IDRCe-Privacy in Latin America and the Caribbean

6 December 2008 - A Open Forum on Security in Hyderabad, India


The International Development Research Centre (IDRC) is a Crown corporation created by the Parliament of Canada in 1970 to help developing countries use science and technology to find practical, long-term solutions to the social, economic, and environmental problems they face. The support is directed toward creating a local research community whose work will build healthier, more equitable, and more prosperous societies. IDRC has been one of the first development agencies to embrace ICTs as a key means to foster development and alleviate poverty. With established programs in Africa, Asia and Latin America and the Caribbean, IDRC has acquired a breadth of experience on the impact of ICTs on the lives of people in the developing world. Through the ICT4D Programme Initiatives, IDRC has supported a large number of activities carried out in the IGF in Rio de Janeiro in 2007. At present it supports research projects related to e-government, privacy and cyber-security, among others.

E-government has become a regular practice in the Latin American region as a strategic practice to transparent information and supply of government services. Although the purpose of these practices is to include citizens on the information society, we have found that in many cases, they exhibit sensitive information of their own citizens.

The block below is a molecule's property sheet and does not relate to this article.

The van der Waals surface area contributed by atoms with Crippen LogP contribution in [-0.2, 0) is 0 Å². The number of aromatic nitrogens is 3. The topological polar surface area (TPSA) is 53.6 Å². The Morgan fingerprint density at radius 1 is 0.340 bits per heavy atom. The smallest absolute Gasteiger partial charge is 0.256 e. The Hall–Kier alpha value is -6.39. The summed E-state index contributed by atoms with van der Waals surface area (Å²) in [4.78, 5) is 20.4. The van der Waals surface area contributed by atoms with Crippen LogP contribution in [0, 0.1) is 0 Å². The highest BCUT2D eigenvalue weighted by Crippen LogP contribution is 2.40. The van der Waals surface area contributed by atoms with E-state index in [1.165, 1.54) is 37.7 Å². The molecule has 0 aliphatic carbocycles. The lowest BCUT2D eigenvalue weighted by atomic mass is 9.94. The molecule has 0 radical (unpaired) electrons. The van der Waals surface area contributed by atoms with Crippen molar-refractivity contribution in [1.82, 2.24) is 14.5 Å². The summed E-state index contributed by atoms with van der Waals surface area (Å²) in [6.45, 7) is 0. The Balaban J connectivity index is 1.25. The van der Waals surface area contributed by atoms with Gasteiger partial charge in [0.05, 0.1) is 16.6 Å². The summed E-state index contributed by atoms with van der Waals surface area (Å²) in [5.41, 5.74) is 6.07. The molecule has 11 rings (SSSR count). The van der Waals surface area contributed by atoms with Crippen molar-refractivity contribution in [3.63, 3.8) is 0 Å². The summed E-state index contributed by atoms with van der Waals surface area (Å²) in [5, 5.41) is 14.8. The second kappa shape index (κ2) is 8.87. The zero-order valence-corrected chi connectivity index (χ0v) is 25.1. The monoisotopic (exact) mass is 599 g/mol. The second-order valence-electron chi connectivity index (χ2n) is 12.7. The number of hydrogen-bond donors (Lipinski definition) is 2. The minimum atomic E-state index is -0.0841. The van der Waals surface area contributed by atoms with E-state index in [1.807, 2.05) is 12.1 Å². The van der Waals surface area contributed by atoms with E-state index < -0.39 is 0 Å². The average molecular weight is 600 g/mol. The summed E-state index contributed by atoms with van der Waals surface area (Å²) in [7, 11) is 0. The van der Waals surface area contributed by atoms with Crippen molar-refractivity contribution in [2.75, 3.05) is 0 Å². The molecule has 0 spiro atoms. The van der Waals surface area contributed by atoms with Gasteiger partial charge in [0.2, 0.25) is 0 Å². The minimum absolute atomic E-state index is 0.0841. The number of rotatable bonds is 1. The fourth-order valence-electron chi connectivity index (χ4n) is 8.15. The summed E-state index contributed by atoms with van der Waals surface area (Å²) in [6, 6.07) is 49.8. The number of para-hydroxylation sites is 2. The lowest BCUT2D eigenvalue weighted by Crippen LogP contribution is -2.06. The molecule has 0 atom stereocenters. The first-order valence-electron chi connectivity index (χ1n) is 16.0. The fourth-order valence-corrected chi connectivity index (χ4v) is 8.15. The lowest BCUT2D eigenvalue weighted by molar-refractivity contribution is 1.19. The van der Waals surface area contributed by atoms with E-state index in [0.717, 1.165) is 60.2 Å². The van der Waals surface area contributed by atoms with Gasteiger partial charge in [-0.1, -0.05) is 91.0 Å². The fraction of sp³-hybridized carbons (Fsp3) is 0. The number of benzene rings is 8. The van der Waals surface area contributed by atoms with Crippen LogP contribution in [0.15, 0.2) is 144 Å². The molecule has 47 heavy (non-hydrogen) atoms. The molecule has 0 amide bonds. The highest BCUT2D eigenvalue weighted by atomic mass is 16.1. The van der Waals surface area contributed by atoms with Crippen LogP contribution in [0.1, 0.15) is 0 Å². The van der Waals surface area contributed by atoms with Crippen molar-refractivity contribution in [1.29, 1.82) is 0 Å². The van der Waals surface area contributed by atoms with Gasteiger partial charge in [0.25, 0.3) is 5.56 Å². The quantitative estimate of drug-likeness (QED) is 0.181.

The objective of this Open Forum is to enable a more effective participation of organizations from the Latin America and the Caribbean (LAC) region and to provide a space to present different cases of LAC where we have found legal gaps within the rights of access and personal data protection. Concerns and discussions regarding new risks posed by the use of ICTs have increased, but it has also been possible to observe a positive, albeit as yet very timid, reaction in the area of public policy. Therefore we aim to present the situation of public policies concerning the rights to privacy and to discuss experiences and solutions from other regions.

Access to judicial information (judiciary websites). Access to public registers. Public policies about personal data protection. Risks of vulnerable groups (children and adolescents, workers).